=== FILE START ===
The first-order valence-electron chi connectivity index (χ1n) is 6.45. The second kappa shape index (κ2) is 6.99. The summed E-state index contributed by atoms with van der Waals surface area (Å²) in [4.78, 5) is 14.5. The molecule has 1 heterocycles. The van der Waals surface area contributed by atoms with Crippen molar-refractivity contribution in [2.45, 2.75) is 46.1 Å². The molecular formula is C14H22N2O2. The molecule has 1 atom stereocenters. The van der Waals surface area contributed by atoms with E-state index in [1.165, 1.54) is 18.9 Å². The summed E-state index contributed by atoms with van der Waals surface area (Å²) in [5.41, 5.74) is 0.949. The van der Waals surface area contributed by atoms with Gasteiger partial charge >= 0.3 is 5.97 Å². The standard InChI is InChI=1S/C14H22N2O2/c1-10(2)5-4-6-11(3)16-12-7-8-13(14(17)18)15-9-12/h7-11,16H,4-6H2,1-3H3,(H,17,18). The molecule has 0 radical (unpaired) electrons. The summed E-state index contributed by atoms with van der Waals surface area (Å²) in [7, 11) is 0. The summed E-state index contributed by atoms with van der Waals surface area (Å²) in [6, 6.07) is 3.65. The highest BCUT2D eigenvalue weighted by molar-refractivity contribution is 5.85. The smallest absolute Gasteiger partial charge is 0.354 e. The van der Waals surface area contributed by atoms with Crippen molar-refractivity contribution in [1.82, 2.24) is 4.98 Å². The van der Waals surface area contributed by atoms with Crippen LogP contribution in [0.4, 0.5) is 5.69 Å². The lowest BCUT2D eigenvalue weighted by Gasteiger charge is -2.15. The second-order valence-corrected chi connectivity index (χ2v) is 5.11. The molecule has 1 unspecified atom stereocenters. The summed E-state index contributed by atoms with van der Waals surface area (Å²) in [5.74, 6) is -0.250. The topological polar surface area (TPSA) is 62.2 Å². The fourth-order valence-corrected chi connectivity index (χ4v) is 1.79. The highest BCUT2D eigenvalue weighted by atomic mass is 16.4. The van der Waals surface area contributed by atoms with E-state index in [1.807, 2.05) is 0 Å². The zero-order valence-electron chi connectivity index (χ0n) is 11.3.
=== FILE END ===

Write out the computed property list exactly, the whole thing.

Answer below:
The first-order valence-electron chi connectivity index (χ1n) is 6.45. The second kappa shape index (κ2) is 6.99. The summed E-state index contributed by atoms with van der Waals surface area (Å²) in [4.78, 5) is 14.5. The molecule has 1 heterocycles. The van der Waals surface area contributed by atoms with Crippen molar-refractivity contribution in [2.45, 2.75) is 46.1 Å². The molecular formula is C14H22N2O2. The molecule has 1 atom stereocenters. The van der Waals surface area contributed by atoms with E-state index in [1.165, 1.54) is 18.9 Å². The summed E-state index contributed by atoms with van der Waals surface area (Å²) in [5.41, 5.74) is 0.949. The van der Waals surface area contributed by atoms with Gasteiger partial charge >= 0.3 is 5.97 Å². The standard InChI is InChI=1S/C14H22N2O2/c1-10(2)5-4-6-11(3)16-12-7-8-13(14(17)18)15-9-12/h7-11,16H,4-6H2,1-3H3,(H,17,18). The molecule has 0 radical (unpaired) electrons. The summed E-state index contributed by atoms with van der Waals surface area (Å²) in [7, 11) is 0. The summed E-state index contributed by atoms with van der Waals surface area (Å²) in [6, 6.07) is 3.65. The highest BCUT2D eigenvalue weighted by molar-refractivity contribution is 5.85. The smallest absolute Gasteiger partial charge is 0.354 e. The van der Waals surface area contributed by atoms with Crippen molar-refractivity contribution in [1.82, 2.24) is 4.98 Å². The van der Waals surface area contributed by atoms with Crippen LogP contribution in [0.4, 0.5) is 5.69 Å². The lowest BCUT2D eigenvalue weighted by Gasteiger charge is -2.15. The second-order valence-corrected chi connectivity index (χ2v) is 5.11. The molecule has 1 unspecified atom stereocenters. The summed E-state index contributed by atoms with van der Waals surface area (Å²) in [5.74, 6) is -0.250. The topological polar surface area (TPSA) is 62.2 Å². The fourth-order valence-corrected chi connectivity index (χ4v) is 1.79. The highest BCUT2D eigenvalue weighted by atomic mass is 16.4. The van der Waals surface area contributed by atoms with E-state index in [1.807, 2.05) is 0 Å². The zero-order valence-electron chi connectivity index (χ0n) is 11.3.